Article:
Forgotten or forgone?

Existence is no more than the precarious attainment of relevance in an intensely mobile flux of past, present, and future.

Susan Sontag

Last July I was standing in an op shop in Greytown, which is sort of up from Wellington. Wendy and I had headed out for the day, driven over the pass (bit scary), had an excellent lunch of pumpkin soup with a cousin and uncle. With said cousin in tow we  hit up the local op shops.

There was no dawdling, cousin needed to be dropped back for school pick up and we needed to head back over the pass before it got too late. The three of us are seasoned op shoppers. We can swoop in, disperse to our areas of interest (me = vintage linen, kitchen stuff, vinyl, books) and with eagle eye know if there is anything for us. The last shop of the day, dusty counter of a shop crammed full I spotted two boxes of lantern slides.

Lantern slide box



I didn’t actually care what was on them, there was never any question that they weren’t coming home with me. The only time I have come across lantern slides in my professional life, they had been carefully wrapped in tissue, neatly stored in acid free boxes. Appraised and important. These two boxes were discarded, definitely neglected and forgotten. There was a light dusting of green mould on one.

A few months ago I got them out and decided to try and give them life. I’ve been studying them at my kitchen table in the mornings and posting my favourites on instagram. I’m fascinated by what I have been able to identify by just the images, the age/ model of the plane & cars, what people are wearing (or in a few, not wearing – more on that later) but frustrated by lack of anything approximating provenance.

Lantern Slide #4 - Anonymous Child with FlowerLantern Slide #2 - Anonymous Woman Latern Slide #6 - Anonymous Woman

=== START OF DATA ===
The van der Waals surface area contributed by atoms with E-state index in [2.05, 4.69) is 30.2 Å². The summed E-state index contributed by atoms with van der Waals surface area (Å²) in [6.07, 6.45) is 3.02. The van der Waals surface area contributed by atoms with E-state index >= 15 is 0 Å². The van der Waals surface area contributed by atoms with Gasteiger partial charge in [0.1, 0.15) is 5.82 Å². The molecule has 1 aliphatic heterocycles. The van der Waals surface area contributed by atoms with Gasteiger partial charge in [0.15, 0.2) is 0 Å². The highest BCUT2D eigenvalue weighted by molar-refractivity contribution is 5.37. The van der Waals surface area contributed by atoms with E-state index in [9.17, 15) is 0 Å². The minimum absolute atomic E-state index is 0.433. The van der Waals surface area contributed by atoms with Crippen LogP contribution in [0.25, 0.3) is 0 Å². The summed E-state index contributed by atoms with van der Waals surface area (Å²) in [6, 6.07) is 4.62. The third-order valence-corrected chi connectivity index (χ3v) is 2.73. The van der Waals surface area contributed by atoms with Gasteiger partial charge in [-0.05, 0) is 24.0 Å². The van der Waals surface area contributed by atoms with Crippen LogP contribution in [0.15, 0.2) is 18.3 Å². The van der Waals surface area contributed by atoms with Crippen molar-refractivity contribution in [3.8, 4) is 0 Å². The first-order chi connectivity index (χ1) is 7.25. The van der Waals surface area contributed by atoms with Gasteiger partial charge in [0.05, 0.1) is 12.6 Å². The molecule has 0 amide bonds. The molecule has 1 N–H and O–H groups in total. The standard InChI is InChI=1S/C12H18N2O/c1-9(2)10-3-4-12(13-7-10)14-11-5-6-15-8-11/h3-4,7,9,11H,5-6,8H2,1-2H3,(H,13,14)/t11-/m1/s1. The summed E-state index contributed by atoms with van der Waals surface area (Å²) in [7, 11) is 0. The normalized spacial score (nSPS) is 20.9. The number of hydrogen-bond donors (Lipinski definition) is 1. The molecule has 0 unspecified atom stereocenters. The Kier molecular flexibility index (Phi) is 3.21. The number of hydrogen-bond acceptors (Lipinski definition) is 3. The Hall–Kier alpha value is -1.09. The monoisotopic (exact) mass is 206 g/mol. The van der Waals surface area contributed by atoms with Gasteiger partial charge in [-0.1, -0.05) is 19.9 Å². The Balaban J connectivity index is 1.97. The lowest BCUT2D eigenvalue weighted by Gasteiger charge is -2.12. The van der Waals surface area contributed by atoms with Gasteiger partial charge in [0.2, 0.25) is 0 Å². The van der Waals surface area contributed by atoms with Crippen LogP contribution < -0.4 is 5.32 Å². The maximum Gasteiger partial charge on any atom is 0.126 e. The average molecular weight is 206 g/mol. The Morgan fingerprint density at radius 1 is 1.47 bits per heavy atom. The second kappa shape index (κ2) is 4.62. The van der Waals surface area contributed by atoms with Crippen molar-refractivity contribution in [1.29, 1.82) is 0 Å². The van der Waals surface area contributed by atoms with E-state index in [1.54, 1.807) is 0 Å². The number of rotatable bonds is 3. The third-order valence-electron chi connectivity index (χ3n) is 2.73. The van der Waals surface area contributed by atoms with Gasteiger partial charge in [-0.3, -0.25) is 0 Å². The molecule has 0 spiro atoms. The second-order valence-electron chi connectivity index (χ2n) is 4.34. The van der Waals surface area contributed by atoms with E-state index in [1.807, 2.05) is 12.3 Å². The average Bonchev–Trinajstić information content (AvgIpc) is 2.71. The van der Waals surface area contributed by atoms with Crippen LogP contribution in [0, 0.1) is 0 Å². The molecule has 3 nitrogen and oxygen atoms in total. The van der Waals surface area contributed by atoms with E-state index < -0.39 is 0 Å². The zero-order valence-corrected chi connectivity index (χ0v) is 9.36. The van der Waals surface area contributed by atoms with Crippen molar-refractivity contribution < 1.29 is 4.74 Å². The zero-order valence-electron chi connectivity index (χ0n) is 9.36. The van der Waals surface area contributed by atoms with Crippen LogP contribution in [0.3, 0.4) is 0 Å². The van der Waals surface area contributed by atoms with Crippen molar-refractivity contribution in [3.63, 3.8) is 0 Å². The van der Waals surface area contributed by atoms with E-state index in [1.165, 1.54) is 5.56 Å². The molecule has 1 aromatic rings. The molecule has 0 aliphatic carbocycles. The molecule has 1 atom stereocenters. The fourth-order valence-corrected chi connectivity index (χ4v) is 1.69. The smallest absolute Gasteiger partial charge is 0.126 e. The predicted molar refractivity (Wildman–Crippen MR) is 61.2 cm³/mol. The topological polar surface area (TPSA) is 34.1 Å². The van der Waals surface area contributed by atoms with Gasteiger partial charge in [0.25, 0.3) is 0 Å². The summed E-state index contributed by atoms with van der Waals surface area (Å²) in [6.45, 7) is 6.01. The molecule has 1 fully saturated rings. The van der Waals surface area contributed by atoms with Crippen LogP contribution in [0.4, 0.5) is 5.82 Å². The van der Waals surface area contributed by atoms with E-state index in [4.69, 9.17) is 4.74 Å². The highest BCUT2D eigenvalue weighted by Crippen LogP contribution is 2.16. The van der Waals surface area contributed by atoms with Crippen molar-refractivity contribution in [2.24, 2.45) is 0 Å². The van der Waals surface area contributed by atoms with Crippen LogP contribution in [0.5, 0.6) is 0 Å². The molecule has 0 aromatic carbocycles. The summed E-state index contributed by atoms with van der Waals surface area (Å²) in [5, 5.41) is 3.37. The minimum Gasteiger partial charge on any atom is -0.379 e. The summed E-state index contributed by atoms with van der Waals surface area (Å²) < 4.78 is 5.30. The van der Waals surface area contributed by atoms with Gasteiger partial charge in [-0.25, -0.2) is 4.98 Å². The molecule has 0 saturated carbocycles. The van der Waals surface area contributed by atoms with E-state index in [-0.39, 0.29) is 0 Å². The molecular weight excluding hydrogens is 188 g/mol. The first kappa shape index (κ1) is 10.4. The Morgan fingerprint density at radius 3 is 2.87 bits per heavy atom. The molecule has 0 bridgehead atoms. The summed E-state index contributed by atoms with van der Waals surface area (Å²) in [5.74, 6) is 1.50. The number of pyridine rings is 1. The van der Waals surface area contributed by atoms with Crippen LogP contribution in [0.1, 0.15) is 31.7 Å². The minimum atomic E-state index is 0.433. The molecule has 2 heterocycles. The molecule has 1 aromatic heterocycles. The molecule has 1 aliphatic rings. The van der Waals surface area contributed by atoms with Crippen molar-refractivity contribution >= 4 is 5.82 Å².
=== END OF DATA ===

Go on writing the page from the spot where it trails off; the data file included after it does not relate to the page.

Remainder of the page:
Most recently I’ve started examining my discomfort about having taken them out of New Zealand (if anyone wants to help me unpack that one let me know) and having posted them on social media without attribution. I own the slides, but do I have the moral right to post those images? Without knowing how these images stopped being part of a family collection, how do I know they weren’t disposed of as a conscious un-remembering?

There are some parallel lines forming about the right to be forgotten, and a new story emerging. The boxes and their contents have been transformed by their participation in my story, my friendship with Wendy and our shared meaning. They have been altered, digitised, discussed. The meaning of that is still revealing.

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Cardi Party

galilioes finger

Galileo’s Finger and my response to the current political situation.


On Friday night I presented to the New Cardigan July gathering. Regular readers won’t be hugely surprised to learn the subject of my talk included tea rings on archival records, floppy discs, and how we retain the material elements of archives when we digitise.

We also explored what archival access might look like in the future, once emerging technologies like Virtual Reality have made it easier to read text and become more user friendly for glasses wearers.

Discussion afterwards was engaging and broad, there was a lot of talk about how we curate our own archive of born digital material (and gain control of it). I had a fascinating chat about how we might unintentionally impose archival gatekeeper mentality into the design of digital experiences. This all definitely needs some more talk.